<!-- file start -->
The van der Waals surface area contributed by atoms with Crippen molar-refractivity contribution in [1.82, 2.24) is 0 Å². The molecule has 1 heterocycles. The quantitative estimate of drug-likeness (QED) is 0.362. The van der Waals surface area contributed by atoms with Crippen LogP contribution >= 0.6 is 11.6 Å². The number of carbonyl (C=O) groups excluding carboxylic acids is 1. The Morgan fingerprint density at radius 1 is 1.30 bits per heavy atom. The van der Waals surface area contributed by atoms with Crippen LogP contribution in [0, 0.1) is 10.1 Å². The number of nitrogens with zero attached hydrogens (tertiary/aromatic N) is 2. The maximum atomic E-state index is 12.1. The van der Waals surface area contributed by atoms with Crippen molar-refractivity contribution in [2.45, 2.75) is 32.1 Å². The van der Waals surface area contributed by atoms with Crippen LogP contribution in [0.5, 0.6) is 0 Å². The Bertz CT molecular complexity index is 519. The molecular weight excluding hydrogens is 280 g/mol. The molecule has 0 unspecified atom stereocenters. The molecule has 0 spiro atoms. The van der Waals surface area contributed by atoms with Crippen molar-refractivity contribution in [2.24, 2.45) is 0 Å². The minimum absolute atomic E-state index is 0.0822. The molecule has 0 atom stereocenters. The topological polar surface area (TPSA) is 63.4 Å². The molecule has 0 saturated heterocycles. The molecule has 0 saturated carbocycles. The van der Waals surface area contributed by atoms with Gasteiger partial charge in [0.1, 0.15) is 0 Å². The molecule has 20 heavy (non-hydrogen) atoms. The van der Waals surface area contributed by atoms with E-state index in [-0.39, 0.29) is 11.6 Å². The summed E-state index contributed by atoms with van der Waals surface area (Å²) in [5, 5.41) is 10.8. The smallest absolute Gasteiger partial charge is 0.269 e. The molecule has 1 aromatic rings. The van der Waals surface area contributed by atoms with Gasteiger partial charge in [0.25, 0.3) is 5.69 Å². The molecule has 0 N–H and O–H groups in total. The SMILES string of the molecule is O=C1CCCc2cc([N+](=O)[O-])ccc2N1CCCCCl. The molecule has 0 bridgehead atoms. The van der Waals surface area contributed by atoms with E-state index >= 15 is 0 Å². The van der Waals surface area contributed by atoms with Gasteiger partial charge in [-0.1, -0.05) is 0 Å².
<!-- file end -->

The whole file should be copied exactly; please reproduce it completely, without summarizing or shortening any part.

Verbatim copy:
The van der Waals surface area contributed by atoms with Crippen molar-refractivity contribution in [1.82, 2.24) is 0 Å². The molecule has 1 heterocycles. The quantitative estimate of drug-likeness (QED) is 0.362. The van der Waals surface area contributed by atoms with Crippen LogP contribution >= 0.6 is 11.6 Å². The number of carbonyl (C=O) groups excluding carboxylic acids is 1. The Morgan fingerprint density at radius 1 is 1.30 bits per heavy atom. The van der Waals surface area contributed by atoms with Crippen LogP contribution in [0, 0.1) is 10.1 Å². The number of nitrogens with zero attached hydrogens (tertiary/aromatic N) is 2. The maximum atomic E-state index is 12.1. The van der Waals surface area contributed by atoms with Crippen molar-refractivity contribution in [2.45, 2.75) is 32.1 Å². The van der Waals surface area contributed by atoms with Crippen LogP contribution in [0.5, 0.6) is 0 Å². The Bertz CT molecular complexity index is 519. The molecular weight excluding hydrogens is 280 g/mol. The molecule has 0 unspecified atom stereocenters. The molecule has 0 spiro atoms. The van der Waals surface area contributed by atoms with Crippen molar-refractivity contribution in [2.24, 2.45) is 0 Å². The minimum absolute atomic E-state index is 0.0822. The molecule has 0 atom stereocenters. The topological polar surface area (TPSA) is 63.4 Å². The molecule has 0 saturated heterocycles. The molecule has 0 saturated carbocycles. The van der Waals surface area contributed by atoms with Gasteiger partial charge in [0.1, 0.15) is 0 Å². The molecule has 20 heavy (non-hydrogen) atoms. The van der Waals surface area contributed by atoms with E-state index in [-0.39, 0.29) is 11.6 Å². The summed E-state index contributed by atoms with van der Waals surface area (Å²) in [5, 5.41) is 10.8. The smallest absolute Gasteiger partial charge is 0.269 e. The molecule has 1 aromatic rings. The van der Waals surface area contributed by atoms with Gasteiger partial charge in [0.25, 0.3) is 5.69 Å². The molecule has 0 N–H and O–H groups in total. The SMILES string of the molecule is O=C1CCCc2cc([N+](=O)[O-])ccc2N1CCCCCl. The molecule has 0 bridgehead atoms. The van der Waals surface area contributed by atoms with E-state index >= 15 is 0 Å². The van der Waals surface area contributed by atoms with Gasteiger partial charge in [-0.1, -0.05) is 0 Å².